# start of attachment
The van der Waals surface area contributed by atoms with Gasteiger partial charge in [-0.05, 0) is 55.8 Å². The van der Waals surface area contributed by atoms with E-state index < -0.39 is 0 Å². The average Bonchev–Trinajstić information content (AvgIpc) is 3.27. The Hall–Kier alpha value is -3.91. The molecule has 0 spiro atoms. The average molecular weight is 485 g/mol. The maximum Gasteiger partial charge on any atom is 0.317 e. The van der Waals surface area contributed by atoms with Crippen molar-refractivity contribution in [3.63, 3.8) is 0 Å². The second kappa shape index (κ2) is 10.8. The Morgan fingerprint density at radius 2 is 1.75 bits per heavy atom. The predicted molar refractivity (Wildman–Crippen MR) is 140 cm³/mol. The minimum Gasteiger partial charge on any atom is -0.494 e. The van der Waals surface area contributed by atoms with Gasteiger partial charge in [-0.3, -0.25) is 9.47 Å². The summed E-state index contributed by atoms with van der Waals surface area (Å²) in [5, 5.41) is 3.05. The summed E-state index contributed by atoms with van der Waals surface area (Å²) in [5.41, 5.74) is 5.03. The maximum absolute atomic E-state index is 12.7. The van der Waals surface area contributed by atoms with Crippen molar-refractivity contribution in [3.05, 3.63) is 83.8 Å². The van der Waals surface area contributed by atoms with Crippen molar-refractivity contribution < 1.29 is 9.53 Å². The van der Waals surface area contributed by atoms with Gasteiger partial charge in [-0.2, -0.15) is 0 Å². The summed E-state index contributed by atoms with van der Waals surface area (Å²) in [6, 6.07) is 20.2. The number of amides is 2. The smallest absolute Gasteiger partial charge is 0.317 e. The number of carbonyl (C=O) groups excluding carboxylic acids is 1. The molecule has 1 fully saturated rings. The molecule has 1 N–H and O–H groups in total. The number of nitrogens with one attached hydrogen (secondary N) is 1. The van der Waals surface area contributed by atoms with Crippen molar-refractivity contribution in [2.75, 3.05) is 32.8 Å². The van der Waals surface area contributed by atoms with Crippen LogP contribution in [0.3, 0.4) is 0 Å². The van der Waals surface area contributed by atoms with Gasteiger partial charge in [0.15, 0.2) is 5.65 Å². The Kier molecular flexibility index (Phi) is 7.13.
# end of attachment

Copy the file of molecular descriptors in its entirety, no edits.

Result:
The van der Waals surface area contributed by atoms with Gasteiger partial charge in [-0.05, 0) is 55.8 Å². The van der Waals surface area contributed by atoms with E-state index < -0.39 is 0 Å². The average Bonchev–Trinajstić information content (AvgIpc) is 3.27. The Hall–Kier alpha value is -3.91. The molecule has 0 spiro atoms. The average molecular weight is 485 g/mol. The maximum Gasteiger partial charge on any atom is 0.317 e. The van der Waals surface area contributed by atoms with Crippen molar-refractivity contribution in [3.63, 3.8) is 0 Å². The second kappa shape index (κ2) is 10.8. The Morgan fingerprint density at radius 2 is 1.75 bits per heavy atom. The predicted molar refractivity (Wildman–Crippen MR) is 140 cm³/mol. The minimum Gasteiger partial charge on any atom is -0.494 e. The van der Waals surface area contributed by atoms with Gasteiger partial charge in [-0.3, -0.25) is 9.47 Å². The summed E-state index contributed by atoms with van der Waals surface area (Å²) in [5, 5.41) is 3.05. The summed E-state index contributed by atoms with van der Waals surface area (Å²) in [5.41, 5.74) is 5.03. The maximum absolute atomic E-state index is 12.7. The van der Waals surface area contributed by atoms with Crippen molar-refractivity contribution in [3.05, 3.63) is 83.8 Å². The van der Waals surface area contributed by atoms with Crippen molar-refractivity contribution < 1.29 is 9.53 Å². The van der Waals surface area contributed by atoms with Gasteiger partial charge in [-0.2, -0.15) is 0 Å². The summed E-state index contributed by atoms with van der Waals surface area (Å²) in [6, 6.07) is 20.2. The number of amides is 2. The smallest absolute Gasteiger partial charge is 0.317 e. The number of carbonyl (C=O) groups excluding carboxylic acids is 1. The molecule has 1 fully saturated rings. The molecule has 1 N–H and O–H groups in total. The number of nitrogens with one attached hydrogen (secondary N) is 1. The van der Waals surface area contributed by atoms with Crippen molar-refractivity contribution in [2.75, 3.05) is 32.8 Å². The van der Waals surface area contributed by atoms with Crippen LogP contribution in [0.3, 0.4) is 0 Å². The van der Waals surface area contributed by atoms with Gasteiger partial charge in [0.15, 0.2) is 5.65 Å². The Kier molecular flexibility index (Phi) is 7.13.